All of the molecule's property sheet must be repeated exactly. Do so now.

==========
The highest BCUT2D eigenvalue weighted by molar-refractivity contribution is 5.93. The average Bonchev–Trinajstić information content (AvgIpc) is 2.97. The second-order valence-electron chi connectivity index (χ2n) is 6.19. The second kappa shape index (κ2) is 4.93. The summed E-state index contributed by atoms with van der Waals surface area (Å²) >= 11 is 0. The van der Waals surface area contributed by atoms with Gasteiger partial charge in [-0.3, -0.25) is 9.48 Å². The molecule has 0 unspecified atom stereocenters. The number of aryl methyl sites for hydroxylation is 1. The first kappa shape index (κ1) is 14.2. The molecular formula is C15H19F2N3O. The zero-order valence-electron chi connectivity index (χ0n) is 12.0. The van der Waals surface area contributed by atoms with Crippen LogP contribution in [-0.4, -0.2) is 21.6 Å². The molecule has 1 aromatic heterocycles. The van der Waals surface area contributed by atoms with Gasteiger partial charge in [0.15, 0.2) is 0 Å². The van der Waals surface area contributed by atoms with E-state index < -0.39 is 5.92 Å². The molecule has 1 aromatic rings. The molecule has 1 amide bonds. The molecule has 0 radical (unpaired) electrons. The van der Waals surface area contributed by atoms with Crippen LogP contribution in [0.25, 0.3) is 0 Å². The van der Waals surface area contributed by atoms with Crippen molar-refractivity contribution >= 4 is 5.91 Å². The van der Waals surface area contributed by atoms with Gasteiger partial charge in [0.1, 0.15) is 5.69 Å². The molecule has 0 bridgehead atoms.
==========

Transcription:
The highest BCUT2D eigenvalue weighted by molar-refractivity contribution is 5.93. The average Bonchev–Trinajstić information content (AvgIpc) is 2.97. The second-order valence-electron chi connectivity index (χ2n) is 6.19. The second kappa shape index (κ2) is 4.93. The summed E-state index contributed by atoms with van der Waals surface area (Å²) >= 11 is 0. The van der Waals surface area contributed by atoms with Gasteiger partial charge in [-0.3, -0.25) is 9.48 Å². The molecule has 0 unspecified atom stereocenters. The number of aryl methyl sites for hydroxylation is 1. The first kappa shape index (κ1) is 14.2. The molecular formula is C15H19F2N3O. The zero-order valence-electron chi connectivity index (χ0n) is 12.0. The van der Waals surface area contributed by atoms with Crippen LogP contribution in [-0.4, -0.2) is 21.6 Å². The molecule has 1 aromatic heterocycles. The van der Waals surface area contributed by atoms with Gasteiger partial charge in [0.15, 0.2) is 0 Å². The van der Waals surface area contributed by atoms with E-state index < -0.39 is 5.92 Å². The molecule has 1 aromatic rings. The molecule has 1 amide bonds. The molecule has 0 radical (unpaired) electrons. The van der Waals surface area contributed by atoms with Crippen LogP contribution in [0.25, 0.3) is 0 Å². The van der Waals surface area contributed by atoms with Crippen molar-refractivity contribution >= 4 is 5.91 Å². The van der Waals surface area contributed by atoms with Gasteiger partial charge in [0.1, 0.15) is 5.69 Å². The molecule has 0 bridgehead atoms.